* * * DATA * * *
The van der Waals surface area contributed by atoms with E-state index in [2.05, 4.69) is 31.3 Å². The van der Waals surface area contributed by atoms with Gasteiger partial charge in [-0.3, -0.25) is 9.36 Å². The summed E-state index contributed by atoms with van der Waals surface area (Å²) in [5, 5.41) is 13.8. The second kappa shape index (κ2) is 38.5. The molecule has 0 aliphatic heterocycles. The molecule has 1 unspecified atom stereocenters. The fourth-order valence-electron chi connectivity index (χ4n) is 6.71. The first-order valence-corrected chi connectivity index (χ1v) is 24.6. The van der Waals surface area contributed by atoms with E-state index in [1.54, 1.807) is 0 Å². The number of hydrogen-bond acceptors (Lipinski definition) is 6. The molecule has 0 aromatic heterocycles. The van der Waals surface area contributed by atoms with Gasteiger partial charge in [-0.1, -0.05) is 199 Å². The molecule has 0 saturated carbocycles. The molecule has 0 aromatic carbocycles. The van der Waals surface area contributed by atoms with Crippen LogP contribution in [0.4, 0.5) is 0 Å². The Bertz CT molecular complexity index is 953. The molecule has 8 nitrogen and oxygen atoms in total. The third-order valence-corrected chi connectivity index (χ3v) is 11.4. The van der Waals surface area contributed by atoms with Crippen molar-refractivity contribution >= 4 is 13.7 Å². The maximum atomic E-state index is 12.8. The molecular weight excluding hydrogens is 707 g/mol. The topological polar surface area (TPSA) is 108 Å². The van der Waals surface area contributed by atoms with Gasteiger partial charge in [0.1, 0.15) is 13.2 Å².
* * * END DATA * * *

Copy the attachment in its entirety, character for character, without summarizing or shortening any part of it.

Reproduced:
The van der Waals surface area contributed by atoms with E-state index in [2.05, 4.69) is 31.3 Å². The van der Waals surface area contributed by atoms with Gasteiger partial charge in [-0.3, -0.25) is 9.36 Å². The summed E-state index contributed by atoms with van der Waals surface area (Å²) in [5, 5.41) is 13.8. The second kappa shape index (κ2) is 38.5. The molecule has 0 aliphatic heterocycles. The molecule has 1 unspecified atom stereocenters. The fourth-order valence-electron chi connectivity index (χ4n) is 6.71. The first-order valence-corrected chi connectivity index (χ1v) is 24.6. The van der Waals surface area contributed by atoms with E-state index in [1.54, 1.807) is 0 Å². The number of hydrogen-bond acceptors (Lipinski definition) is 6. The molecule has 0 aromatic heterocycles. The van der Waals surface area contributed by atoms with Gasteiger partial charge in [-0.1, -0.05) is 199 Å². The molecule has 0 saturated carbocycles. The molecule has 0 aromatic carbocycles. The van der Waals surface area contributed by atoms with Crippen LogP contribution in [0.4, 0.5) is 0 Å². The Bertz CT molecular complexity index is 953. The molecule has 8 nitrogen and oxygen atoms in total. The third-order valence-corrected chi connectivity index (χ3v) is 11.4. The van der Waals surface area contributed by atoms with Crippen molar-refractivity contribution >= 4 is 13.7 Å². The maximum atomic E-state index is 12.8. The molecular weight excluding hydrogens is 707 g/mol. The topological polar surface area (TPSA) is 108 Å². The van der Waals surface area contributed by atoms with Gasteiger partial charge in [0.1, 0.15) is 13.2 Å².